Hubert Lawrence | More Olympic medals for women
By the time 20-year-old Merlene Ottey settled into her blocks for the Olympic 200-metre final in 1980, Jamaica had already won 14 Olympic medals in athletics.
Glorious gold medals had come via Arthur Wint, George Rhoden, the world record breaking 1952 men's 4x400m quartet and Don Quarrie, but none from our women.
Ottey changed that.
Before her, the closest a Jamaican woman had come to an Olympic medal was fourth place by talented teenager Una Morris in the 1964 Olympics; and also in the 200m. Phenomenally, Morris returned to star at Girls Championships for Kingston Technical High in 1965.
However, Ottey and her third place finish in 1980 changed the game.
Despite that 14-medal head start, Jamaica's men have been overtaken by their female Olympic team-mates. Now, out of a total of 55 Olympic medals, the ladies lead 33 to 32.
Thanks to the likes of four-time individual winner, Usain Bolt, the men lead the gold medal count 10 to seven, but there's no denying that the ladies have made up ground on the men rapidly.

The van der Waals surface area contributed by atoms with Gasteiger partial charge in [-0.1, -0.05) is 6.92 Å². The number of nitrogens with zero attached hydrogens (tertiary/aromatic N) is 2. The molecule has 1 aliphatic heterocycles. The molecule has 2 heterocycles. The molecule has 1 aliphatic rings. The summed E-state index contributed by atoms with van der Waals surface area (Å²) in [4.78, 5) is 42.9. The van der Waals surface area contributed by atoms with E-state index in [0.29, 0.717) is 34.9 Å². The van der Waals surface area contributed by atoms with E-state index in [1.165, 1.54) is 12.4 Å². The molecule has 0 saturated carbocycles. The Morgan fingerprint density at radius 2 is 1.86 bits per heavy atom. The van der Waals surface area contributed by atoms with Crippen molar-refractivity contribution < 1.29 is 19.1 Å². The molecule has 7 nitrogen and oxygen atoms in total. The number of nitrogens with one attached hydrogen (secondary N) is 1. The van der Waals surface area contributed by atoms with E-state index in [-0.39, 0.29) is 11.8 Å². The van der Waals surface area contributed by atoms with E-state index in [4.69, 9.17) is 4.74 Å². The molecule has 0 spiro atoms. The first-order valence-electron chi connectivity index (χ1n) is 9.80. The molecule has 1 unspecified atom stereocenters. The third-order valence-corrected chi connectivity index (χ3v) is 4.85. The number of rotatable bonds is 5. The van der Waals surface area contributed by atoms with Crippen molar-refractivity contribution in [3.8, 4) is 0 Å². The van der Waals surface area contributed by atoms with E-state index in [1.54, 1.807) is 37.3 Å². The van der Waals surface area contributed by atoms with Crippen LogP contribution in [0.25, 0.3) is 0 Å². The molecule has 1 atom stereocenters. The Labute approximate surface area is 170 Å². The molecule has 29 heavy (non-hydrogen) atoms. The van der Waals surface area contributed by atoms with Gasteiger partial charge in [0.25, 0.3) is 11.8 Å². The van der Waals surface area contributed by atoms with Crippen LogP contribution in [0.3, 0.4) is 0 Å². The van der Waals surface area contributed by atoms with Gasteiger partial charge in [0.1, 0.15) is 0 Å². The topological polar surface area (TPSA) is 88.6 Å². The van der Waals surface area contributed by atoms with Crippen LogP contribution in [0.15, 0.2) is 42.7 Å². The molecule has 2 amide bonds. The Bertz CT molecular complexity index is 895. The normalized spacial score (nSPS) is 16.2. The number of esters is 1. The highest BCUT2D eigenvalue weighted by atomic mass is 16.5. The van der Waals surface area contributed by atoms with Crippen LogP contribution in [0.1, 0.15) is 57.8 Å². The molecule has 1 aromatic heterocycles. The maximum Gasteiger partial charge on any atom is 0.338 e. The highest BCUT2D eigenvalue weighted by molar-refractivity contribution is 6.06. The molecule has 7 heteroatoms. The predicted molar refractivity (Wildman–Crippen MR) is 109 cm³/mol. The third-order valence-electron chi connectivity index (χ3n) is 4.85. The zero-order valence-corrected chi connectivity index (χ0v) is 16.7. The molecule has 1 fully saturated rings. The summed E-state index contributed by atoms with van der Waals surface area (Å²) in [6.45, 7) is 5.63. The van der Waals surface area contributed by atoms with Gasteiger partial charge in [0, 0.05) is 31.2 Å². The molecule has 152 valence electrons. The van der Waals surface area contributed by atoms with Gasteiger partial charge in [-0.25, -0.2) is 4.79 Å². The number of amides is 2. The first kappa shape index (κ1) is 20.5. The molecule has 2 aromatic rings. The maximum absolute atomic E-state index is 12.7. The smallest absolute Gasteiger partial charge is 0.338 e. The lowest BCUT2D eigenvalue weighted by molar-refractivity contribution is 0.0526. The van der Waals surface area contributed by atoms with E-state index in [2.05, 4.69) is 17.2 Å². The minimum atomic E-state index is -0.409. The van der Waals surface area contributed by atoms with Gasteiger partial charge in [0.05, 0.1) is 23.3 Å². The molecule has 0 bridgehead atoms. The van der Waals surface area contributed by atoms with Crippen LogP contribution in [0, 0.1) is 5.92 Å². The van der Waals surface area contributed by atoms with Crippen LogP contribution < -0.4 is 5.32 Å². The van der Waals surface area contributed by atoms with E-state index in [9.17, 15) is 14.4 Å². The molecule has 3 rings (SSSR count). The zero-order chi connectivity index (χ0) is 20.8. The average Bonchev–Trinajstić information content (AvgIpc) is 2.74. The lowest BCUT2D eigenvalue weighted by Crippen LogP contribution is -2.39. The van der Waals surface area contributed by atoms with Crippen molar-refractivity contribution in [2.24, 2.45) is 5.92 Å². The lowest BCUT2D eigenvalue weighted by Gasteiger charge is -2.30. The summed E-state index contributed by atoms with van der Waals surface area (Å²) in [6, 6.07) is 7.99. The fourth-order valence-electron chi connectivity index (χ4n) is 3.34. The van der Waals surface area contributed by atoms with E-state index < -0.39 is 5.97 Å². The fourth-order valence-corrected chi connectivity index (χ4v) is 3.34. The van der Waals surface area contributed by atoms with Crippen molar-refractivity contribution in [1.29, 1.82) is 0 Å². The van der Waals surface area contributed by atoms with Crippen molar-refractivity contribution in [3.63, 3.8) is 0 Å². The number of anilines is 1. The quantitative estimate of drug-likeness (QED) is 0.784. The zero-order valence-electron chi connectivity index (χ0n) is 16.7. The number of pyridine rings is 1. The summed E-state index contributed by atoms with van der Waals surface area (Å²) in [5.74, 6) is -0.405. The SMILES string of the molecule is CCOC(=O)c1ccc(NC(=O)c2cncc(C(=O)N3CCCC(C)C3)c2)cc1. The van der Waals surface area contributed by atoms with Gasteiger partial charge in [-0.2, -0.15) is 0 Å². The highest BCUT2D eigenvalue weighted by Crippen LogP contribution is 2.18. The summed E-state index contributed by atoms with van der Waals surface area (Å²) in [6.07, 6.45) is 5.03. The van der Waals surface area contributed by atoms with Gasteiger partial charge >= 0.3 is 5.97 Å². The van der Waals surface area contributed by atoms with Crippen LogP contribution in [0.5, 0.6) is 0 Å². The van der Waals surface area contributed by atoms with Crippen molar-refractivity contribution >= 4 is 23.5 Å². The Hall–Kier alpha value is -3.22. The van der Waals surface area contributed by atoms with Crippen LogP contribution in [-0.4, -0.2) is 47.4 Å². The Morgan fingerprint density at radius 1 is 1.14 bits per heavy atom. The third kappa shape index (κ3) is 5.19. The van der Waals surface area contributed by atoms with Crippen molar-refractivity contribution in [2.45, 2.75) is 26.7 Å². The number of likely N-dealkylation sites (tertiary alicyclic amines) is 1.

Ottey did her part with seven individual Olympic medals, but the gold medals have been won by Deon Hemmings, Veronica Campbell-Brown, the 2004 4x100m team of Tayna Lawrence, Sherone Simpson, Aleen Bailey and Campbell-Brown, Shelly-Ann Fraser-Pryce and Melaine Walker.
These days, the strength of Jamaica's Olympic track and field team is evenly spread. In London at the 2012 Olympics, the male-female medal split was 7-5. Last year, at the Beijing World Championships, it was 7-5 the other way.
There's no way of telling what will happen in Rio de Janeiro when this summer's Olympic Games begin. Estimates of Jamaica's strength will be better made after next week's National Senior Championships, but the safe bet is that the team selected will push the nation's all-time Olympic medal haul past 65.
If recent trends continue, medal parity between our men and women should be maintained.
- HUBERT LAWRENCE has made notes at track side since 1980.